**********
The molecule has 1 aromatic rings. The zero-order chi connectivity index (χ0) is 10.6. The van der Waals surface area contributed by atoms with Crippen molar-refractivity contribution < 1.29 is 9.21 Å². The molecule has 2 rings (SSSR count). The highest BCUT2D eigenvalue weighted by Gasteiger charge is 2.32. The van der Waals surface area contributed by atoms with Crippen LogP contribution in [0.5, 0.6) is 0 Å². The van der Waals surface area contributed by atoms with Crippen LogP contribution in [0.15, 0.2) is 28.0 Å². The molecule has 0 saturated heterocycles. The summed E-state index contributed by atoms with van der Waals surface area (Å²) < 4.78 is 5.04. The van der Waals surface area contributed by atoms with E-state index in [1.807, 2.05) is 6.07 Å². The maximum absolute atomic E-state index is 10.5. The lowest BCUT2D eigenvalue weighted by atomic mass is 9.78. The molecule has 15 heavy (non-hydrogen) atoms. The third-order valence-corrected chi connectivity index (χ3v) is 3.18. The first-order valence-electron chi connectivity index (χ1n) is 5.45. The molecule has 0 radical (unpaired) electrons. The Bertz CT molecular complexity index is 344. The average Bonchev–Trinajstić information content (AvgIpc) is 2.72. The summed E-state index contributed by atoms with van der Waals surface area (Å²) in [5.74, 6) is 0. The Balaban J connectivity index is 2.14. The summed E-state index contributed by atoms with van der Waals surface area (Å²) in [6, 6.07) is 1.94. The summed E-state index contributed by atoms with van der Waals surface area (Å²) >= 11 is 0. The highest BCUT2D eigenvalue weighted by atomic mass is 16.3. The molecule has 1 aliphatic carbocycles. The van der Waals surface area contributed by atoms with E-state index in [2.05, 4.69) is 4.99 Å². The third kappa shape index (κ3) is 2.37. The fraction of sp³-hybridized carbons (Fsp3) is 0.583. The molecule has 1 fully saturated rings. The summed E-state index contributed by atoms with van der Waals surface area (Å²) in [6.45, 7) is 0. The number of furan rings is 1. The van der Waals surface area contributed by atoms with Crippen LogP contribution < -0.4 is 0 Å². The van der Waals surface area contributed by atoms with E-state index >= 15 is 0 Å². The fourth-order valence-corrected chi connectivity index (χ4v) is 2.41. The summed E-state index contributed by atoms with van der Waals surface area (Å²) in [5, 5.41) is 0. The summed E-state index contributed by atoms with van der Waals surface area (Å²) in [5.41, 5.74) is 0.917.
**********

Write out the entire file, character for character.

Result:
The molecule has 1 aromatic rings. The zero-order chi connectivity index (χ0) is 10.6. The van der Waals surface area contributed by atoms with Crippen molar-refractivity contribution < 1.29 is 9.21 Å². The molecule has 2 rings (SSSR count). The highest BCUT2D eigenvalue weighted by Gasteiger charge is 2.32. The van der Waals surface area contributed by atoms with Crippen LogP contribution in [0.5, 0.6) is 0 Å². The van der Waals surface area contributed by atoms with Crippen LogP contribution in [0.15, 0.2) is 28.0 Å². The molecule has 0 saturated heterocycles. The summed E-state index contributed by atoms with van der Waals surface area (Å²) < 4.78 is 5.04. The van der Waals surface area contributed by atoms with E-state index in [1.807, 2.05) is 6.07 Å². The maximum absolute atomic E-state index is 10.5. The lowest BCUT2D eigenvalue weighted by atomic mass is 9.78. The molecule has 15 heavy (non-hydrogen) atoms. The third-order valence-corrected chi connectivity index (χ3v) is 3.18. The first-order valence-electron chi connectivity index (χ1n) is 5.45. The molecule has 0 radical (unpaired) electrons. The Bertz CT molecular complexity index is 344. The average Bonchev–Trinajstić information content (AvgIpc) is 2.72. The summed E-state index contributed by atoms with van der Waals surface area (Å²) in [5.74, 6) is 0. The Balaban J connectivity index is 2.14. The summed E-state index contributed by atoms with van der Waals surface area (Å²) in [6, 6.07) is 1.94. The summed E-state index contributed by atoms with van der Waals surface area (Å²) >= 11 is 0. The highest BCUT2D eigenvalue weighted by atomic mass is 16.3. The molecule has 1 aliphatic carbocycles. The van der Waals surface area contributed by atoms with E-state index in [2.05, 4.69) is 4.99 Å². The third kappa shape index (κ3) is 2.37. The fraction of sp³-hybridized carbons (Fsp3) is 0.583. The molecule has 1 fully saturated rings. The summed E-state index contributed by atoms with van der Waals surface area (Å²) in [6.45, 7) is 0. The number of furan rings is 1. The van der Waals surface area contributed by atoms with Crippen LogP contribution < -0.4 is 0 Å². The van der Waals surface area contributed by atoms with E-state index >= 15 is 0 Å². The fourth-order valence-corrected chi connectivity index (χ4v) is 2.41. The summed E-state index contributed by atoms with van der Waals surface area (Å²) in [5, 5.41) is 0. The summed E-state index contributed by atoms with van der Waals surface area (Å²) in [5.41, 5.74) is 0.917.